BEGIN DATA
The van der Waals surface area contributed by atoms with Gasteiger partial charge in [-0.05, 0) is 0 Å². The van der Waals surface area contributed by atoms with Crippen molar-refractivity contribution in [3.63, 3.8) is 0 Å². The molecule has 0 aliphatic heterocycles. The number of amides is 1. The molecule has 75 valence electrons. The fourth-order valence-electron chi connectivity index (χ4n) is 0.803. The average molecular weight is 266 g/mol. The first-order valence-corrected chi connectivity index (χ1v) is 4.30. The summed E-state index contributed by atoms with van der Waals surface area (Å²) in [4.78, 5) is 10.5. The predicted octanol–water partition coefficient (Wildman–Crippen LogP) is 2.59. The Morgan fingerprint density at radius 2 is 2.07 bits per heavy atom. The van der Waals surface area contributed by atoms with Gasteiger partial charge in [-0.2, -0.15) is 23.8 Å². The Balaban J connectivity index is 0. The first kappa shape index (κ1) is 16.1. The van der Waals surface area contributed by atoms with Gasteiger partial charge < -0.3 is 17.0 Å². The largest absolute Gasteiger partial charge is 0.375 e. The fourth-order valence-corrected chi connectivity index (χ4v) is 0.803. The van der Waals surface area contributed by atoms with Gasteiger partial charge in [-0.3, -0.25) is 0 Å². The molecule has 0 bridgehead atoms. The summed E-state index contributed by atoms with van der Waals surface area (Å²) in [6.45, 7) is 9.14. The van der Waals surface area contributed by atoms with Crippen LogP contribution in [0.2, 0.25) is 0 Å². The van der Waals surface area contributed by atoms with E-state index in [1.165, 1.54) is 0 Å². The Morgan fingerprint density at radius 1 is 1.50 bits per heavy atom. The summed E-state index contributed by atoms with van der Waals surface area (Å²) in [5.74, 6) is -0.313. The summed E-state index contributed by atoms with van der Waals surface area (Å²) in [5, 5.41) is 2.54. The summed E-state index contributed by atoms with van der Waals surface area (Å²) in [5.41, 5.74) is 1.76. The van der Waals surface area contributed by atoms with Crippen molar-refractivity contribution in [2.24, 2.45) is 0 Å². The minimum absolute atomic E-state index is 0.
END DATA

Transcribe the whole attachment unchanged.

The van der Waals surface area contributed by atoms with Gasteiger partial charge in [-0.05, 0) is 0 Å². The van der Waals surface area contributed by atoms with Crippen molar-refractivity contribution in [3.63, 3.8) is 0 Å². The molecule has 0 aliphatic heterocycles. The number of amides is 1. The molecule has 75 valence electrons. The fourth-order valence-electron chi connectivity index (χ4n) is 0.803. The average molecular weight is 266 g/mol. The first-order valence-corrected chi connectivity index (χ1v) is 4.30. The summed E-state index contributed by atoms with van der Waals surface area (Å²) in [4.78, 5) is 10.5. The predicted octanol–water partition coefficient (Wildman–Crippen LogP) is 2.59. The Morgan fingerprint density at radius 2 is 2.07 bits per heavy atom. The van der Waals surface area contributed by atoms with Gasteiger partial charge in [-0.2, -0.15) is 23.8 Å². The Balaban J connectivity index is 0. The first kappa shape index (κ1) is 16.1. The van der Waals surface area contributed by atoms with Gasteiger partial charge < -0.3 is 17.0 Å². The largest absolute Gasteiger partial charge is 0.375 e. The fourth-order valence-corrected chi connectivity index (χ4v) is 0.803. The van der Waals surface area contributed by atoms with Gasteiger partial charge in [-0.3, -0.25) is 0 Å². The molecule has 0 bridgehead atoms. The summed E-state index contributed by atoms with van der Waals surface area (Å²) in [6.45, 7) is 9.14. The van der Waals surface area contributed by atoms with Crippen LogP contribution in [0.2, 0.25) is 0 Å². The van der Waals surface area contributed by atoms with E-state index in [1.165, 1.54) is 0 Å². The Morgan fingerprint density at radius 1 is 1.50 bits per heavy atom. The summed E-state index contributed by atoms with van der Waals surface area (Å²) in [5.74, 6) is -0.313. The summed E-state index contributed by atoms with van der Waals surface area (Å²) in [5, 5.41) is 2.54. The summed E-state index contributed by atoms with van der Waals surface area (Å²) in [5.41, 5.74) is 1.76. The van der Waals surface area contributed by atoms with Crippen molar-refractivity contribution in [2.24, 2.45) is 0 Å². The minimum absolute atomic E-state index is 0.